This is more than a book about golf architecture, it’s a book about golf in general. Early on, Shackelford captures a trait of the game that is very important to me – the artistry and beauty involved in the field of play. Playing the game allows for a deeper understanding of the artistry because you can actually touch, hear, smell, and experience the work.
Here is how Shackelford puts it:
When you visit a museum and study a Claude Monet painting, it is just you and a security guard and fifteen other tourists trying to enjoy the painting. But say you get that rare moment alone with a masterpiece and you understand what the artist was trying to portray, there is still something that you are unable to experience. You cannot step into the garden that Monet used for his paintings and smell the flowers.
With a golf course you can enjoy the garden from afar and recount memories of playing the course years after you’ve left the grounds, because you were able to step into the landscape and experience it’s architecture.
Shackelford reeled me in and now I’m even a devotee of his blog at geoffshackelford.com. He gets it as far as I’m concerned. They guy posts golf news about four or five times a day on his site.
He goes through all aspects of golf course design in this book and he does it in a very conversational, non-technical, and relaxed style. He breaks it up into 18 manageable holes (chapters), let me talk about a couple.
The Third – Schools of Design
He groups designers into the following categories:
- The Natural School
- The Penal School
- The Strategic School (MacKenzie, Ross, Tillinghast)
- The Heroic School (Robert Trent Jones)
- The Freeway School
- The Framing School
It’s interesting to hear him compare and contrast these design schools. He talks a lot about Pete Dye but never actually classifies Pete in any school. It’s as if Mr. Dye is beyond classification.
The Seventh – The Classic Holes
He goes into four great holes in detail:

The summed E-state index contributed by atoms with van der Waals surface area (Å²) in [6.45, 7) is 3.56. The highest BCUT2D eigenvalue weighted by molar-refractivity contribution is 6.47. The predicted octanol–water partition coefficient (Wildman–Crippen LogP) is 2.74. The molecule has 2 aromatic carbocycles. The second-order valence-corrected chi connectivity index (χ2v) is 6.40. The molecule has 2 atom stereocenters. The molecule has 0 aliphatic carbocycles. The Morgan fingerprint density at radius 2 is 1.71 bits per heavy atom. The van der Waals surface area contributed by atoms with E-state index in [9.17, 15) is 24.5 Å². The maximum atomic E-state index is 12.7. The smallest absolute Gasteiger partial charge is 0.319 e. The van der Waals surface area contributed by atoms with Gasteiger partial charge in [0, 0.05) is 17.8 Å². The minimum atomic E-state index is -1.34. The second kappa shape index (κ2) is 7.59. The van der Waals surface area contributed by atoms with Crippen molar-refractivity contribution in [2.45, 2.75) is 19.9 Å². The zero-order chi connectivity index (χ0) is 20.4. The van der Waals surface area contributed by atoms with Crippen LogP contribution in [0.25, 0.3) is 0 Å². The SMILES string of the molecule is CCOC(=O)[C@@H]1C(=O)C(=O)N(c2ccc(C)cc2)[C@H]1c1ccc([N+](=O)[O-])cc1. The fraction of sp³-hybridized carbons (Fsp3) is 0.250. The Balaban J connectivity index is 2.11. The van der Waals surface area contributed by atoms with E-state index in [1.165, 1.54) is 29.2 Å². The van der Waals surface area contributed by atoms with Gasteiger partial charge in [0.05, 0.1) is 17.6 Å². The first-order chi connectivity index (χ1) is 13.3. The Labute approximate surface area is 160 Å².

- The Thirteenth at Augusta National
- The Tenth at Riviera
- The Road Hole at St. Andrews
- The Sixteenth at Cypress Point
With each he goes through the strategy, the green complex, the naturalness and artistry of construction, and the playability. I loved the discussion on the Thirteenth at Augusta. That is such an awesome hole and I can’t wait until the 2008 Masters.
It’s a lot of great stuff and if you’re a fan of the game, you should read this book. I haven’t played golf in a few weeks and I won’t play for about another five months, but I can’t wait to put my new eye for design to work.
I do have an issue with Shackelford’s steadfast adoration for all things classic. He’s one of those guys who respects designers that don’t move any dirt. He speaks highly of the classic designers like Ross, MacKenzie, and Tillinghast and also respects current guys like Pete Dye, Tom Doak, and Crenshaw/Coore. He doesn’t speak very highly of Tom Fazio or Rees Jones. His distaste for Tom Fazio is so extensive that he names Fazio’s renovations of Inverness, Merion, and Oak Hill as the Worst Tournament-Influenced Renovations to Great Courses That Should Have Been Left Alone.
Enough already. This love of all things old-school gets tired after awhile. I get sick of hearing how earth moving equipment and club technology are ruining the game. It reminds of baseball fans who complain about the wild card, tennis fans who complain about the lack of serve-and-volley play, or basketball fans who think current players don’t work the ball around. Things change, deal with it.
Hear are some ideas if you don’t like how easy your 6,300 yard Donald Ross course is now that you have a Taylor Made R7 Quad, a hybrid club, perimeter weighted irons, a lob wedge, and a Scotty Cameron putter. Try one of these:
- Sell your clubs and go back to persimmon woods and blades.
- Quit the club and join a nice new Nicklaus design with a second tee that runs about 6,600 yards.
Continuing to beat up the old course with all of the new technology while complaining about the state of the game is NOT an option.
Okay, sorry about the rant. I’m still reading your blog Geoff, you go. Great book. I strongly suggest it for avid golfers.